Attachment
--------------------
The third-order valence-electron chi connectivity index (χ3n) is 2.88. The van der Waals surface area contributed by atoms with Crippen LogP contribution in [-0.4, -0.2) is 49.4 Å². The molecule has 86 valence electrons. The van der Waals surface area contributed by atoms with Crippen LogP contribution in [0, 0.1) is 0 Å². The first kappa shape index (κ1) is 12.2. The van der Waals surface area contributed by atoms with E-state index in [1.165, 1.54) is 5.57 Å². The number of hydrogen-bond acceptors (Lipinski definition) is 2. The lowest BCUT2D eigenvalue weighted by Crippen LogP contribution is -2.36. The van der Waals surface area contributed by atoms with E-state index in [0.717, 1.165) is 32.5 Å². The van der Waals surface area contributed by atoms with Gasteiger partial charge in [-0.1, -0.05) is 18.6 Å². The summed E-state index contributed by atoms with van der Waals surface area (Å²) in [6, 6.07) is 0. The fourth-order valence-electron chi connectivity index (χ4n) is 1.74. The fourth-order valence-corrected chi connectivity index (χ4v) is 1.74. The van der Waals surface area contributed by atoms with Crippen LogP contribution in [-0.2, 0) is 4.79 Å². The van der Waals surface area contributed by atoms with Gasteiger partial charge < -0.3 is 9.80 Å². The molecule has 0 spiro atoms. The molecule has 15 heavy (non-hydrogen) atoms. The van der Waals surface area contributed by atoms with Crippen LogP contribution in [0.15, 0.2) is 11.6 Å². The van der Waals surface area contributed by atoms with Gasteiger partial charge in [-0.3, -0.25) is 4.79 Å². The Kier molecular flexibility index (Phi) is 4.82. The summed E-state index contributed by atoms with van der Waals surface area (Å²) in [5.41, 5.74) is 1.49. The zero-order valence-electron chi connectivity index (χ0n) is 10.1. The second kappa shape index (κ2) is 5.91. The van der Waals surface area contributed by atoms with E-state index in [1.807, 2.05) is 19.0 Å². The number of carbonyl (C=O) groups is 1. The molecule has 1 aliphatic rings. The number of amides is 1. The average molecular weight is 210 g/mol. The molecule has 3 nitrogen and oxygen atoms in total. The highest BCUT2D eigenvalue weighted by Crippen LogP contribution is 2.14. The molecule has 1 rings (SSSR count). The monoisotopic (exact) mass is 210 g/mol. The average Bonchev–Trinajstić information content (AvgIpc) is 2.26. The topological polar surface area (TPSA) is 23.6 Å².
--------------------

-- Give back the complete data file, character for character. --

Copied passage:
The third-order valence-electron chi connectivity index (χ3n) is 2.88. The van der Waals surface area contributed by atoms with Crippen LogP contribution in [-0.4, -0.2) is 49.4 Å². The molecule has 86 valence electrons. The van der Waals surface area contributed by atoms with Crippen LogP contribution in [0, 0.1) is 0 Å². The first kappa shape index (κ1) is 12.2. The van der Waals surface area contributed by atoms with E-state index in [1.165, 1.54) is 5.57 Å². The number of hydrogen-bond acceptors (Lipinski definition) is 2. The lowest BCUT2D eigenvalue weighted by Crippen LogP contribution is -2.36. The van der Waals surface area contributed by atoms with E-state index in [0.717, 1.165) is 32.5 Å². The van der Waals surface area contributed by atoms with Gasteiger partial charge in [-0.1, -0.05) is 18.6 Å². The summed E-state index contributed by atoms with van der Waals surface area (Å²) in [6, 6.07) is 0. The fourth-order valence-electron chi connectivity index (χ4n) is 1.74. The fourth-order valence-corrected chi connectivity index (χ4v) is 1.74. The van der Waals surface area contributed by atoms with Crippen LogP contribution in [-0.2, 0) is 4.79 Å². The van der Waals surface area contributed by atoms with Gasteiger partial charge < -0.3 is 9.80 Å². The molecule has 0 spiro atoms. The molecule has 15 heavy (non-hydrogen) atoms. The van der Waals surface area contributed by atoms with Crippen LogP contribution in [0.15, 0.2) is 11.6 Å². The van der Waals surface area contributed by atoms with Gasteiger partial charge in [-0.3, -0.25) is 4.79 Å². The Kier molecular flexibility index (Phi) is 4.82. The summed E-state index contributed by atoms with van der Waals surface area (Å²) in [5.41, 5.74) is 1.49. The zero-order valence-electron chi connectivity index (χ0n) is 10.1. The second kappa shape index (κ2) is 5.91. The van der Waals surface area contributed by atoms with E-state index in [1.807, 2.05) is 19.0 Å². The number of carbonyl (C=O) groups is 1. The molecule has 1 aliphatic rings. The number of amides is 1. The average molecular weight is 210 g/mol. The molecule has 3 nitrogen and oxygen atoms in total. The highest BCUT2D eigenvalue weighted by Crippen LogP contribution is 2.14. The molecule has 1 rings (SSSR count). The monoisotopic (exact) mass is 210 g/mol. The average Bonchev–Trinajstić information content (AvgIpc) is 2.26. The topological polar surface area (TPSA) is 23.6 Å².